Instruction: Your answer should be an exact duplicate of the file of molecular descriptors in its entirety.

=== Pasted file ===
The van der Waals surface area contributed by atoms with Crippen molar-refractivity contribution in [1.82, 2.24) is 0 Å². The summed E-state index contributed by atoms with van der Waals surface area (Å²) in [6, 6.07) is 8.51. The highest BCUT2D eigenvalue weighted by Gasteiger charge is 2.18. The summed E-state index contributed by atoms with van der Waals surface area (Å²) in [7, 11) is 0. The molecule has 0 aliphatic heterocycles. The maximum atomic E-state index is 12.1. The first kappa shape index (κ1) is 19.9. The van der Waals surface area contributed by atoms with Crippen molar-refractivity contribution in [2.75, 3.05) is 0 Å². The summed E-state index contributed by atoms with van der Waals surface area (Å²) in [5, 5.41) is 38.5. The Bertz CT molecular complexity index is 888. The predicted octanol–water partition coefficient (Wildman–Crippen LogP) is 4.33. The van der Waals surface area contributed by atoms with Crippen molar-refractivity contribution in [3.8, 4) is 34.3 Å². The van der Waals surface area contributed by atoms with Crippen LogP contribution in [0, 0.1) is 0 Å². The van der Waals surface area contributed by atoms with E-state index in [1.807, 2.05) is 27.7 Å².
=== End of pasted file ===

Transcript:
The van der Waals surface area contributed by atoms with Crippen molar-refractivity contribution in [1.82, 2.24) is 0 Å². The summed E-state index contributed by atoms with van der Waals surface area (Å²) in [6, 6.07) is 8.51. The highest BCUT2D eigenvalue weighted by Gasteiger charge is 2.18. The summed E-state index contributed by atoms with van der Waals surface area (Å²) in [7, 11) is 0. The molecule has 0 aliphatic heterocycles. The maximum atomic E-state index is 12.1. The first kappa shape index (κ1) is 19.9. The van der Waals surface area contributed by atoms with Crippen molar-refractivity contribution in [2.75, 3.05) is 0 Å². The summed E-state index contributed by atoms with van der Waals surface area (Å²) in [5, 5.41) is 38.5. The Bertz CT molecular complexity index is 888. The predicted octanol–water partition coefficient (Wildman–Crippen LogP) is 4.33. The van der Waals surface area contributed by atoms with Crippen molar-refractivity contribution in [3.8, 4) is 34.3 Å². The van der Waals surface area contributed by atoms with Crippen LogP contribution in [0, 0.1) is 0 Å². The van der Waals surface area contributed by atoms with E-state index in [1.807, 2.05) is 27.7 Å².